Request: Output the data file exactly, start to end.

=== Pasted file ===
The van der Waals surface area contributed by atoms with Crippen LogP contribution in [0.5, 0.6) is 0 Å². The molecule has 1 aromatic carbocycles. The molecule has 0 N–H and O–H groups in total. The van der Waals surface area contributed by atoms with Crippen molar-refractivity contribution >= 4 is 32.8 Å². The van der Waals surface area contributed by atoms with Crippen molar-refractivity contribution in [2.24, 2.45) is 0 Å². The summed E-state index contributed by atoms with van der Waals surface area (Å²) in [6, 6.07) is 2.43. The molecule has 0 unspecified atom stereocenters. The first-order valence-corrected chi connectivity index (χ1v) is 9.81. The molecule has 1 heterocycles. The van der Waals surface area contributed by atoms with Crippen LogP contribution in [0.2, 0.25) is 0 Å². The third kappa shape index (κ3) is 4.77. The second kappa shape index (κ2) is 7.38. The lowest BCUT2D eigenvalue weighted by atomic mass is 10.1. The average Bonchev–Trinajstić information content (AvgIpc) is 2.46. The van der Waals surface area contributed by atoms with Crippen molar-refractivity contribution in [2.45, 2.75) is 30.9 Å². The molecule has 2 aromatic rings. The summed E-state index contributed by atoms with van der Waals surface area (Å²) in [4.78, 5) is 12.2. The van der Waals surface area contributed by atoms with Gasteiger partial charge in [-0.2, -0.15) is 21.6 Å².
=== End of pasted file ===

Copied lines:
The van der Waals surface area contributed by atoms with Crippen LogP contribution in [0.5, 0.6) is 0 Å². The molecule has 1 aromatic carbocycles. The molecule has 0 N–H and O–H groups in total. The van der Waals surface area contributed by atoms with Crippen molar-refractivity contribution >= 4 is 32.8 Å². The van der Waals surface area contributed by atoms with Crippen molar-refractivity contribution in [2.24, 2.45) is 0 Å². The summed E-state index contributed by atoms with van der Waals surface area (Å²) in [6, 6.07) is 2.43. The molecule has 0 unspecified atom stereocenters. The first-order valence-corrected chi connectivity index (χ1v) is 9.81. The molecule has 1 heterocycles. The van der Waals surface area contributed by atoms with Crippen LogP contribution in [0.2, 0.25) is 0 Å². The third kappa shape index (κ3) is 4.77. The second kappa shape index (κ2) is 7.38. The lowest BCUT2D eigenvalue weighted by atomic mass is 10.1. The average Bonchev–Trinajstić information content (AvgIpc) is 2.46. The van der Waals surface area contributed by atoms with Crippen molar-refractivity contribution in [2.45, 2.75) is 30.9 Å². The molecule has 2 aromatic rings. The summed E-state index contributed by atoms with van der Waals surface area (Å²) in [4.78, 5) is 12.2. The van der Waals surface area contributed by atoms with Gasteiger partial charge in [-0.2, -0.15) is 21.6 Å².